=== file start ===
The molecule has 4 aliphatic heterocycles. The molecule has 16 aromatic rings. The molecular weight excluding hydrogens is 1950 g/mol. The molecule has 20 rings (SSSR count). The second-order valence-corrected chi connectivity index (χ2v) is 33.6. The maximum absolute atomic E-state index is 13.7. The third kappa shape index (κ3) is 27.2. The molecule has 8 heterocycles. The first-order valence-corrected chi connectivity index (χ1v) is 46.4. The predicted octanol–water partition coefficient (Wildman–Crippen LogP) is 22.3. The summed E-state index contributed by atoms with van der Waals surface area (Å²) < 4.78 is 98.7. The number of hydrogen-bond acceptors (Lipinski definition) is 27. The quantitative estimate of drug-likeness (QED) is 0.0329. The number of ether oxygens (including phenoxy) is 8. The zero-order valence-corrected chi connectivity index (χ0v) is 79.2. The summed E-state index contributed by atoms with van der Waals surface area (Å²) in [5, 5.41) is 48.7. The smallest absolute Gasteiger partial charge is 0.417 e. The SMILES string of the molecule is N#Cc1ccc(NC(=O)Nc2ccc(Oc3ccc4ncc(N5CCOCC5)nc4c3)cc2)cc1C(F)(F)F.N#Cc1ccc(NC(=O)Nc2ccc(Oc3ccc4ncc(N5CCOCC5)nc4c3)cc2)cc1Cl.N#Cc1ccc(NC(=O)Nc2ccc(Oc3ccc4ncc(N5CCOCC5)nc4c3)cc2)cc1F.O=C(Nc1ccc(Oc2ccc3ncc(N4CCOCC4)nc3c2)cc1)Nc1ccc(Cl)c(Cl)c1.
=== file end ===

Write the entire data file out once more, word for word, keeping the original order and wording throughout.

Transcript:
The molecule has 4 aliphatic heterocycles. The molecule has 16 aromatic rings. The molecular weight excluding hydrogens is 1950 g/mol. The molecule has 20 rings (SSSR count). The second-order valence-corrected chi connectivity index (χ2v) is 33.6. The maximum absolute atomic E-state index is 13.7. The third kappa shape index (κ3) is 27.2. The molecule has 8 heterocycles. The first-order valence-corrected chi connectivity index (χ1v) is 46.4. The predicted octanol–water partition coefficient (Wildman–Crippen LogP) is 22.3. The summed E-state index contributed by atoms with van der Waals surface area (Å²) < 4.78 is 98.7. The number of hydrogen-bond acceptors (Lipinski definition) is 27. The quantitative estimate of drug-likeness (QED) is 0.0329. The number of ether oxygens (including phenoxy) is 8. The zero-order valence-corrected chi connectivity index (χ0v) is 79.2. The summed E-state index contributed by atoms with van der Waals surface area (Å²) in [5, 5.41) is 48.7. The smallest absolute Gasteiger partial charge is 0.417 e. The SMILES string of the molecule is N#Cc1ccc(NC(=O)Nc2ccc(Oc3ccc4ncc(N5CCOCC5)nc4c3)cc2)cc1C(F)(F)F.N#Cc1ccc(NC(=O)Nc2ccc(Oc3ccc4ncc(N5CCOCC5)nc4c3)cc2)cc1Cl.N#Cc1ccc(NC(=O)Nc2ccc(Oc3ccc4ncc(N5CCOCC5)nc4c3)cc2)cc1F.O=C(Nc1ccc(Oc2ccc3ncc(N4CCOCC4)nc3c2)cc1)Nc1ccc(Cl)c(Cl)c1.